America as a Champion for Globalization

By Frank-Jürgen Richter

January 19, 2021

The world has, for long, looked towards the US as the torchbearer of globalization. The past four years, however, were actually marked by a retreat from this stance and also from its position of global leadership. 

A string of failed strategies have come to be associated with the superpower – spanning overseas invasions, and more recently the divisive polices of the Trump administration. Where the US once led international affairs and trade, the nation mostly witnessed political brinkmanship between 2017 and now. 

Although several Trump administration policies will be reversed, US trade policy towards China is likely to not see any profound change at the very outset. However, a positive development is that President Biden has ensured that the lines of communication are open with China. His stance will be less aggressive and one, that some suggest, will entail competing with China in certain areas while collaborating on global threats such as climate change. A retreat from globalization will benefit neither China nor the US; a more evolved form, however, could well be discussed and framed.

Deliberations are imperative at this juncture. In this regard, Horasis is conducting the ‘Horasis Extraordinary Meeting on the United States of America’ on March 18, 2021. The online event will bring together thoughts and ideas from world leaders from different walks of life. 

The US Needs to Re-establish itself as a Globalization Champion

China is fast cementing its position as a the leading proponent of globalization with US’ inward looking stance. Steady expansion of its Belt and Road Initiative continues unabated and the recent signing of the Regional Comprehensive Economic Partnership gives it even stronger influence. On this front, the Comprehensive and Progressive Agreement for Trans-Pacific Partnership definitely warrants reconsideration from the US.

The Biden administration has the ability to revitalize the global economy. During the 2008-09 Global Financial Crisis, it was the Obama-Biden administration that coordinated a global economic response. A similar approach may be expected this time too. Arresting the pandemic and its effects demand concerted efforts and, in this context, there is dire need for strong and empathetic leadership. It is, no doubt, a multipolar world but the Biden administration can certainly set the tone by outlining higher ideals for a fragmented world to emulate, while championing globalization.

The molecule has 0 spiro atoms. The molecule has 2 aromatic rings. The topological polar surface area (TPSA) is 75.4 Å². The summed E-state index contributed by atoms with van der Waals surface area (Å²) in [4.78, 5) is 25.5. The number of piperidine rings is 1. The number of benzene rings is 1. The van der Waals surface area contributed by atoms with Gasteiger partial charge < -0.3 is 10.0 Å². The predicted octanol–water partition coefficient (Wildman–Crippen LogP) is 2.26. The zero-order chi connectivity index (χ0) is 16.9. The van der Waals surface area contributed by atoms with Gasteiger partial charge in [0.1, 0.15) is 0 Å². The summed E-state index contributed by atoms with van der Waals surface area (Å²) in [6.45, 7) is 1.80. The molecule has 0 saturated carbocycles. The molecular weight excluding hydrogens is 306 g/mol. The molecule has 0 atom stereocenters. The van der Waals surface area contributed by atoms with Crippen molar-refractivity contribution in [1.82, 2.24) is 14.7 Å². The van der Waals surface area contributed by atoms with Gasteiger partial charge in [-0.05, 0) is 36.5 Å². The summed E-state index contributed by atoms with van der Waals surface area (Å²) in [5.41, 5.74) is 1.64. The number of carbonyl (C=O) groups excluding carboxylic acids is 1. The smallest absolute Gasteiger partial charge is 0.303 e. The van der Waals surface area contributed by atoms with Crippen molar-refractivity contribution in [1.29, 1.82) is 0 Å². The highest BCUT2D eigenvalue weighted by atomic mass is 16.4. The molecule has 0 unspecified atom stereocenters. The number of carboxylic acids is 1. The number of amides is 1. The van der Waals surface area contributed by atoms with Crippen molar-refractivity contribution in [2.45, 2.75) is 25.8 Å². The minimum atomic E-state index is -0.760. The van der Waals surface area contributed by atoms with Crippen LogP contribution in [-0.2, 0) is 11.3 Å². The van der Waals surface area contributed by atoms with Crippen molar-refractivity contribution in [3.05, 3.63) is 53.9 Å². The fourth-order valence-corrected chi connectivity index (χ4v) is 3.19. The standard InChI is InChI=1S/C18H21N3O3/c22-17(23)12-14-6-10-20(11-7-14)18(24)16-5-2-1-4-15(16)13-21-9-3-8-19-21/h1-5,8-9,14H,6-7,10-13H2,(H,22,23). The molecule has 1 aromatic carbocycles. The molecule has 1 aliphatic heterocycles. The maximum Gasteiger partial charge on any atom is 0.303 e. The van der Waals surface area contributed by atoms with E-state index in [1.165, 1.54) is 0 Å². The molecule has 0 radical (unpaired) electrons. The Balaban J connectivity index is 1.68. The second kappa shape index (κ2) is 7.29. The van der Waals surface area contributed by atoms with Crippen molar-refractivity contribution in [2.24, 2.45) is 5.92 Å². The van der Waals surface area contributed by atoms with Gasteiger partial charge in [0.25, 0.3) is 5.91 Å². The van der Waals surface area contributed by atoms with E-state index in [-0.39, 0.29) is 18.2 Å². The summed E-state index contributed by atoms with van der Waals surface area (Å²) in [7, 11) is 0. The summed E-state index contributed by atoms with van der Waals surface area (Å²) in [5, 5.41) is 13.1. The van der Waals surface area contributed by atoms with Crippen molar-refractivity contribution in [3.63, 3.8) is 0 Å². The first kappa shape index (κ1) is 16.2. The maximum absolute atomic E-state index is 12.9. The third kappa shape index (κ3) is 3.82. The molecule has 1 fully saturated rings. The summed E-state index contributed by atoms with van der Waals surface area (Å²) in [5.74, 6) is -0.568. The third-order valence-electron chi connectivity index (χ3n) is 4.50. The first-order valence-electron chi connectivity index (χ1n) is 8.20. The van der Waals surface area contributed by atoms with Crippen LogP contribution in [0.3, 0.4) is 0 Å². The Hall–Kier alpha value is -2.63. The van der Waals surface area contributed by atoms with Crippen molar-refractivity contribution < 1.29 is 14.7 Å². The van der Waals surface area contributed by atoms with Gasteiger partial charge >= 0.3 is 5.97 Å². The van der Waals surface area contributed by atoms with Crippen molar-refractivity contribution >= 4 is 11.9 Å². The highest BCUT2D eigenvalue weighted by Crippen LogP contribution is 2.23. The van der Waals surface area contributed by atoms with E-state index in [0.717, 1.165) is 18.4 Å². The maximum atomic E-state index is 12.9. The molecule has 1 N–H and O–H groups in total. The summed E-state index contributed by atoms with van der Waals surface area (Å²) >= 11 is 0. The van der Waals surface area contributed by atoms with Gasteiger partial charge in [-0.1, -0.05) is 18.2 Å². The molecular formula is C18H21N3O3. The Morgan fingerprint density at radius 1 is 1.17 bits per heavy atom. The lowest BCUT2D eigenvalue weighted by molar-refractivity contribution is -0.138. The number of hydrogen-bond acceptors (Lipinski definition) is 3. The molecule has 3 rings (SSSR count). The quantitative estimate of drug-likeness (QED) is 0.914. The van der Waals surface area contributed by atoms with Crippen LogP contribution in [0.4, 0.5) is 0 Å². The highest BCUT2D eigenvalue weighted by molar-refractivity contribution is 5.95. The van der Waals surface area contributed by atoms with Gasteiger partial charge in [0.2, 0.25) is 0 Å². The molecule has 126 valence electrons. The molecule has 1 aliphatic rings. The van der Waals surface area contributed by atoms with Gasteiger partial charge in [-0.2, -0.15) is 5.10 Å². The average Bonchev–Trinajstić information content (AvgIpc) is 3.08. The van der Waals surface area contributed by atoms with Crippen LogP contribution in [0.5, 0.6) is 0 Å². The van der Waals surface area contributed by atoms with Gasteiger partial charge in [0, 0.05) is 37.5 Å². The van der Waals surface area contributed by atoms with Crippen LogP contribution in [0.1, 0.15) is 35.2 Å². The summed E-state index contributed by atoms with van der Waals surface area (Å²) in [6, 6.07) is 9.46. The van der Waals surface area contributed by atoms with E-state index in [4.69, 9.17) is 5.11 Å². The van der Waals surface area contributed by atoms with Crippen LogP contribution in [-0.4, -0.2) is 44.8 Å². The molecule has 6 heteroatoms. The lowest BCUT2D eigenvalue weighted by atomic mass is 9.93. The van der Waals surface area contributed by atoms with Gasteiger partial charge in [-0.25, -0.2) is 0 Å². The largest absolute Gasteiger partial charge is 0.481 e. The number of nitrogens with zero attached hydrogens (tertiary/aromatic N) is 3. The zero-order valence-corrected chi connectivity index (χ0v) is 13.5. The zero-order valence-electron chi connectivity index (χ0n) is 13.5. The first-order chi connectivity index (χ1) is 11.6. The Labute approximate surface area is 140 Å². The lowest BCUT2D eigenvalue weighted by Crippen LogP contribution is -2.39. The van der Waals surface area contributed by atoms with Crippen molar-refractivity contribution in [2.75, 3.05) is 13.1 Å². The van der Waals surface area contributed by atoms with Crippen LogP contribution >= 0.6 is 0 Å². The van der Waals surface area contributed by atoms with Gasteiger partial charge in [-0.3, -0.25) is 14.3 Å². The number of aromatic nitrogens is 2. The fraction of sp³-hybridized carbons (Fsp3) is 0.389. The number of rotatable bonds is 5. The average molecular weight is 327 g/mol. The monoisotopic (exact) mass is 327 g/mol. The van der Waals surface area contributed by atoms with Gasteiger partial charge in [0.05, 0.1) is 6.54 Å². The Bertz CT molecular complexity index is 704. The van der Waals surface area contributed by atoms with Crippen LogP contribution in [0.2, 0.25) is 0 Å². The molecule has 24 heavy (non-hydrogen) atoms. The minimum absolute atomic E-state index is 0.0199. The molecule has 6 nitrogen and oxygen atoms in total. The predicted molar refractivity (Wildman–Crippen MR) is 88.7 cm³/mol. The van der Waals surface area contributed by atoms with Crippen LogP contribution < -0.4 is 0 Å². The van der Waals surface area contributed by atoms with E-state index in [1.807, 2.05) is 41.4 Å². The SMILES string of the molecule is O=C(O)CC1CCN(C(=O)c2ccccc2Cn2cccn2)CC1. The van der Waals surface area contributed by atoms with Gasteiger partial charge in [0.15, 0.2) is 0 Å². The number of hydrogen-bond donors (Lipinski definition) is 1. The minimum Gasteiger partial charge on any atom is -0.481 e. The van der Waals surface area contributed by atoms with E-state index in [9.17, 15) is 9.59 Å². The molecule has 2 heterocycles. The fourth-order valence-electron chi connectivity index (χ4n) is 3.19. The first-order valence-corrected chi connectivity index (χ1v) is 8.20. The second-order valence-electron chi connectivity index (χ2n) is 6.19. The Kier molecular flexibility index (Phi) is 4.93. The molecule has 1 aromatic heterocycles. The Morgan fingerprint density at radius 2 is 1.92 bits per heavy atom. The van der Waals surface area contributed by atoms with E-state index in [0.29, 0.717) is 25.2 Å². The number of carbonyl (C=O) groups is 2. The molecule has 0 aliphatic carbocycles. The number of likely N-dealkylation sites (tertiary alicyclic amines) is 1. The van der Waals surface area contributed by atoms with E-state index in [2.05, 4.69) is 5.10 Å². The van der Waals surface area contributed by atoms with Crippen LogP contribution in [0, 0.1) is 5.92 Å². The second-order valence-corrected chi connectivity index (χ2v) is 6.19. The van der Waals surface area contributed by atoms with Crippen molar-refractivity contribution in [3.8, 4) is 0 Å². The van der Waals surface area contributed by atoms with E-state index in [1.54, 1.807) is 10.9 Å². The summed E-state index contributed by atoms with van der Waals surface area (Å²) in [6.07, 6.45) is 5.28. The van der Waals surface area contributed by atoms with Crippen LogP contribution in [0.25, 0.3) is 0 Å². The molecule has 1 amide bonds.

Poor Policymaking has Led to Multi-Pronged Issues

President Biden takes over at a time the US is beset by many woes. The economy is in bad shape, a pandemic—grossly underestimated by many in government—seared through the nation, and an entire population stands deeply divided. Even in the aftermath of the 2008 financial crisis, the situation perhaps did not require as much undoing as it probably does at this point in time. Most analysts are of the view that the initial months of the new president’s term will likely be spent in undoing policies that did not yield the projected effects. 

One key area in which Trump-era policies will be reversed is climate change. The US’ unexpected withdrawal from the 2016 Paris Agreement signalled a step backwards for the many gains that had been made towards addressing environmental concerns. The US further went on to withdraw from international agreements such as the Iran nuclear deal, the Trans-Pacific Partnership, and most recently from the World Health Organization (WHO) at the peak of the pandemic.

The buck did not stop there. On several occasions, US foreign policy steps seemed to convey a rather hostile stance. There was noted weakening in relationships between the US and certain European allies and definite souring in relations with multilateral organizations such as the UN, the WHO, and NATO.

In an added strain to already cold US-China bilateral ties, the former president signed into law a bill that sought the installation of a US consulate in Lhasa – administrative capital of the Tibet Autonomous Region in China, before any further Chinese consulates can be built in the US. Traditionally, the concluding days of a US President’s term witnessed the granting of pardons or other such gestures that conveyed goodwill. 

How Things will Change

UN Secretary-General Antonio Guterres has already called for renewed focus on building international cooperation that is in keeping with today’s global challenges. Guterres put it succinctly when he said, “The pandemic has revealed the deep fragilities in our world”. He added, “To tackle these fragilities, we need to reduce inequality and injustice, and to strengthen the bonds of mutual support and trust.”

Much as populism gained currency worldwide over the past half decade or so, President Biden’s presidency may see a reversal in this trend. Most nations will look closely towards the US to lead the global order and the it must assume this role with firm resolve. More pressing societal problems stand large – ones that call for collaboration to resolve. With President Biden’s electoral victory, the people of America have laid bare their support for collaboration and towards enhanced globalization.

Photo Caption: Containers being loaded at the port of Los Angeles. The US needs to reclaim its position as the strongest proponent of globalization.